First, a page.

TV may be getting too good. I tried to write a Top 10 and found it to be almost impossible. Luckily I’m in control of my own blog so now I have a Top 20. It’s not just that my favorite shows keep getting better, it’s that more channels are making quality entertainment. The Sundance Channel proved to have some of the year’s best programs, Netflix made huge waves with launching entire seasons at once and more and more foreign imports are making its way stateside.
People are trying to say that the Golden Age of Television is fading, but it only seems to be growing stronger. Almost half of my shows on this list are first seasons of new shows. Every week of the year seems to have at least a half dozen great shows on the air. So even with watching so many shows, there are some that I have missed usually because I don’t have the time to catch up with them.
Thus, I apologize (not really) for not being caught up on Call the Midwife, Enlightened, The Good Wife, The Legend of Korra, Parenthood, Scandal, Shameless (both versions), Skins and A Young Doctor’s Notebook. Also I haven’t even started Arrow, Bad Education, Borgen, Dancing on the Edge, Last Tango in Halifax, The Venture Brothers or The White Queen. So many shows and now here are the seasons that were the best of 2013…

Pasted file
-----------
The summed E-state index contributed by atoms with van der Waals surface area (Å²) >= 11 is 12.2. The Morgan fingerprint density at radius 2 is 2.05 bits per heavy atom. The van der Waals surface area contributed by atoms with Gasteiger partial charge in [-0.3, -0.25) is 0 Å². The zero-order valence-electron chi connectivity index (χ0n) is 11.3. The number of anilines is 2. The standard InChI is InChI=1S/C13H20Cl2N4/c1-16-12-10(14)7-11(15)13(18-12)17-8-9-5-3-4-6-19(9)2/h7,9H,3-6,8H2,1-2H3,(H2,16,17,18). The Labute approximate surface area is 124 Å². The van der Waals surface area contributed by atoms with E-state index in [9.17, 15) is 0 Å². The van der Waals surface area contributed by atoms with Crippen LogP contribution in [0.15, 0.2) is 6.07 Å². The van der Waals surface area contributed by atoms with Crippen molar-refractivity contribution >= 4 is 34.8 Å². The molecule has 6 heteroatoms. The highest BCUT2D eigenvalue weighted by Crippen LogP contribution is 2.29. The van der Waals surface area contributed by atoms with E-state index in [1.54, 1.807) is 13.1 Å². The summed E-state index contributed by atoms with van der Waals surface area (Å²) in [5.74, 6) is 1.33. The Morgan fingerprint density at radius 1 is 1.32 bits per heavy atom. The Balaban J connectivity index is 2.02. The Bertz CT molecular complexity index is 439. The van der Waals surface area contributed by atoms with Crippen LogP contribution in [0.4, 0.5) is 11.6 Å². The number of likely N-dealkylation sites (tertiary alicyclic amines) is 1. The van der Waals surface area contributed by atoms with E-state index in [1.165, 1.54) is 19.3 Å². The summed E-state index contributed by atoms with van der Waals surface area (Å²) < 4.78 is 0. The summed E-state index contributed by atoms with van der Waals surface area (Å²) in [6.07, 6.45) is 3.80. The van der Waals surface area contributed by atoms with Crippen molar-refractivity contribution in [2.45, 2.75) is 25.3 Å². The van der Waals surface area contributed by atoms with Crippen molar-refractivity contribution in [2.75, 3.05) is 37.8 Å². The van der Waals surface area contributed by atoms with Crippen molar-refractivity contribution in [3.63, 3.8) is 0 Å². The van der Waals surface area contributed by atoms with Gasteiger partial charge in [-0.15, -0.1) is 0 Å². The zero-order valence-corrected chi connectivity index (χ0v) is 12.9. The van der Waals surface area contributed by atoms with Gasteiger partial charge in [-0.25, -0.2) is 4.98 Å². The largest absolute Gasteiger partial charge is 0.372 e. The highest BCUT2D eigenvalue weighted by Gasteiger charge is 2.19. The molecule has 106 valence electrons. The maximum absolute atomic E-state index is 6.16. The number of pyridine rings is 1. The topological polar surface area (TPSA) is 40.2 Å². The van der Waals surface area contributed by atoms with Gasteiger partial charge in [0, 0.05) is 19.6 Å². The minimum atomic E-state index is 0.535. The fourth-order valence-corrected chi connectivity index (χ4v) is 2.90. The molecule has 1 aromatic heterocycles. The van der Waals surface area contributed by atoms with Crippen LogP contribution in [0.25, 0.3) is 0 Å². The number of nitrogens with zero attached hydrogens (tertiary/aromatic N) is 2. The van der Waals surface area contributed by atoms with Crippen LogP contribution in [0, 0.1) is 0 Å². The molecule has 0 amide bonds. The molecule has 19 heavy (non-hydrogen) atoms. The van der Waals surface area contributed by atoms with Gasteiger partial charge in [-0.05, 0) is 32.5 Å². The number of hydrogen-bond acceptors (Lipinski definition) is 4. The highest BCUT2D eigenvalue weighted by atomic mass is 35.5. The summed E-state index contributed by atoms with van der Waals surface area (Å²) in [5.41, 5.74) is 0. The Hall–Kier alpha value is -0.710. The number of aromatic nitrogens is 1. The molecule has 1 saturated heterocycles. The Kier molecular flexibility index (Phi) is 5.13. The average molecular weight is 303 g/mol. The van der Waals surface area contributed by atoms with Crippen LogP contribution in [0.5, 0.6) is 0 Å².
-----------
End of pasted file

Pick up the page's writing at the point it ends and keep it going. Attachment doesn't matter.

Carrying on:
20) Treme Season Four (HBO)
“So what is it exactly that you want to do, hmm?”
“I want to get Caldonia’s reopen. Take over Raul’s lease, revitalize Rampart Street, fight the good fight for live music and New Orleans.”
In so many ways, Treme became a metaphor for the thing it loved the most. People are loving HBO more and more and yet nobody is watching this charming and emotional show about life in post-Katrina New Orleans. It wasn’t able to have a full season for its finale, but haven seen three of the five episodes, it still seems too soon to go. Unlike other final seasons, this isn’t leading towards a climatic ending. For at the end of these five hours, their lives won’t end. You want them to succeed in their dreams and thus you want New Orleans to prosper and thus you want America to prosper. When certain characters succeed financially, they always want to return to this city because that is where the soul is. And boy did this show have soul. You’ll be missed, Treme.
19) Orphan Black Season One (BBC America)
“Bloody hell. How many of us are there?”